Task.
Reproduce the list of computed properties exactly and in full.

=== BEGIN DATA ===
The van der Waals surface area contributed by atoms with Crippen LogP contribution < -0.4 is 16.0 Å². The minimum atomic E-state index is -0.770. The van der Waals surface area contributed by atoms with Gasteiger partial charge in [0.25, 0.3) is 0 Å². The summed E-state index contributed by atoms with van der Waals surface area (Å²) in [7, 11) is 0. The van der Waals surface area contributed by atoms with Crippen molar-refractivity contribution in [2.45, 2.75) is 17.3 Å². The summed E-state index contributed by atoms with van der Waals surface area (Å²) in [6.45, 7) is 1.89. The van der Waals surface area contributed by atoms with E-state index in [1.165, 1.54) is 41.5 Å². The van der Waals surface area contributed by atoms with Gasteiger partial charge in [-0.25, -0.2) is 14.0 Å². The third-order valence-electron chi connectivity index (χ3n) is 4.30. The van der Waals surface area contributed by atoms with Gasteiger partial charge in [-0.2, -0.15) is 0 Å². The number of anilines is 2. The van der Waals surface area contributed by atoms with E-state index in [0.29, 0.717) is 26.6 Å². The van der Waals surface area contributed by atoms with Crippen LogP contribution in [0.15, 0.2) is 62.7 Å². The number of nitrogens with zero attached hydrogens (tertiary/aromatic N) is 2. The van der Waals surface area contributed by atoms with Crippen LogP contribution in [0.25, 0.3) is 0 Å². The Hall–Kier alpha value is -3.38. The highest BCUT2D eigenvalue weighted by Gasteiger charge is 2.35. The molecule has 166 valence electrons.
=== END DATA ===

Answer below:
The van der Waals surface area contributed by atoms with Crippen LogP contribution < -0.4 is 16.0 Å². The minimum atomic E-state index is -0.770. The van der Waals surface area contributed by atoms with Gasteiger partial charge in [0.25, 0.3) is 0 Å². The summed E-state index contributed by atoms with van der Waals surface area (Å²) in [7, 11) is 0. The van der Waals surface area contributed by atoms with Crippen molar-refractivity contribution in [2.45, 2.75) is 17.3 Å². The summed E-state index contributed by atoms with van der Waals surface area (Å²) in [6.45, 7) is 1.89. The van der Waals surface area contributed by atoms with E-state index in [1.165, 1.54) is 41.5 Å². The van der Waals surface area contributed by atoms with Gasteiger partial charge in [-0.25, -0.2) is 14.0 Å². The third-order valence-electron chi connectivity index (χ3n) is 4.30. The van der Waals surface area contributed by atoms with Gasteiger partial charge in [-0.2, -0.15) is 0 Å². The number of anilines is 2. The van der Waals surface area contributed by atoms with E-state index in [0.29, 0.717) is 26.6 Å². The van der Waals surface area contributed by atoms with Crippen LogP contribution in [0.15, 0.2) is 62.7 Å². The number of nitrogens with zero attached hydrogens (tertiary/aromatic N) is 2. The van der Waals surface area contributed by atoms with Crippen LogP contribution in [0.25, 0.3) is 0 Å². The Hall–Kier alpha value is -3.38. The highest BCUT2D eigenvalue weighted by Gasteiger charge is 2.35. The molecule has 166 valence electrons.